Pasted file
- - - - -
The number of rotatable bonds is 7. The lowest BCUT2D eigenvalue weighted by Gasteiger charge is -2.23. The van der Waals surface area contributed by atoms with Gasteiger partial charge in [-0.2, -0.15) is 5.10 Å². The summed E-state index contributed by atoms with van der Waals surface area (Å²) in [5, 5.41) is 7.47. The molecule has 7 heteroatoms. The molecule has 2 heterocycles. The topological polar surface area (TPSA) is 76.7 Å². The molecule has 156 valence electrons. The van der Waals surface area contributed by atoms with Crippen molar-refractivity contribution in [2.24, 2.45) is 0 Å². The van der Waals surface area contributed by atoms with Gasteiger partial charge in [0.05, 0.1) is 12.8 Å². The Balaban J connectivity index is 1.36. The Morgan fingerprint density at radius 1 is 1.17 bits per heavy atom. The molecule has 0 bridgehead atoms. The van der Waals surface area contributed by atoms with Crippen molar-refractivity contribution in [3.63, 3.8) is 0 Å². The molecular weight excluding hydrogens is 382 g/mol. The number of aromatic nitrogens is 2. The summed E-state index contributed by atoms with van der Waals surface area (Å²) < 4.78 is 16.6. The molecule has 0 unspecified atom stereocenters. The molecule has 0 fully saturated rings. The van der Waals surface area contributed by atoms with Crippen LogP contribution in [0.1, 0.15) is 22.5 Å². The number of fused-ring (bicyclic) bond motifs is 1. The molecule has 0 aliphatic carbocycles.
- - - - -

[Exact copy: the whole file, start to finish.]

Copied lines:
The number of rotatable bonds is 7. The lowest BCUT2D eigenvalue weighted by Gasteiger charge is -2.23. The van der Waals surface area contributed by atoms with Gasteiger partial charge in [-0.2, -0.15) is 5.10 Å². The summed E-state index contributed by atoms with van der Waals surface area (Å²) in [5, 5.41) is 7.47. The molecule has 7 heteroatoms. The molecule has 2 heterocycles. The topological polar surface area (TPSA) is 76.7 Å². The molecule has 156 valence electrons. The van der Waals surface area contributed by atoms with Crippen molar-refractivity contribution in [2.24, 2.45) is 0 Å². The van der Waals surface area contributed by atoms with Gasteiger partial charge in [0.05, 0.1) is 12.8 Å². The Balaban J connectivity index is 1.36. The Morgan fingerprint density at radius 1 is 1.17 bits per heavy atom. The molecule has 0 bridgehead atoms. The van der Waals surface area contributed by atoms with Crippen molar-refractivity contribution in [3.63, 3.8) is 0 Å². The molecular weight excluding hydrogens is 382 g/mol. The number of aromatic nitrogens is 2. The summed E-state index contributed by atoms with van der Waals surface area (Å²) < 4.78 is 16.6. The molecule has 0 unspecified atom stereocenters. The molecule has 0 fully saturated rings. The van der Waals surface area contributed by atoms with Crippen LogP contribution in [0.1, 0.15) is 22.5 Å². The number of fused-ring (bicyclic) bond motifs is 1. The molecule has 0 aliphatic carbocycles.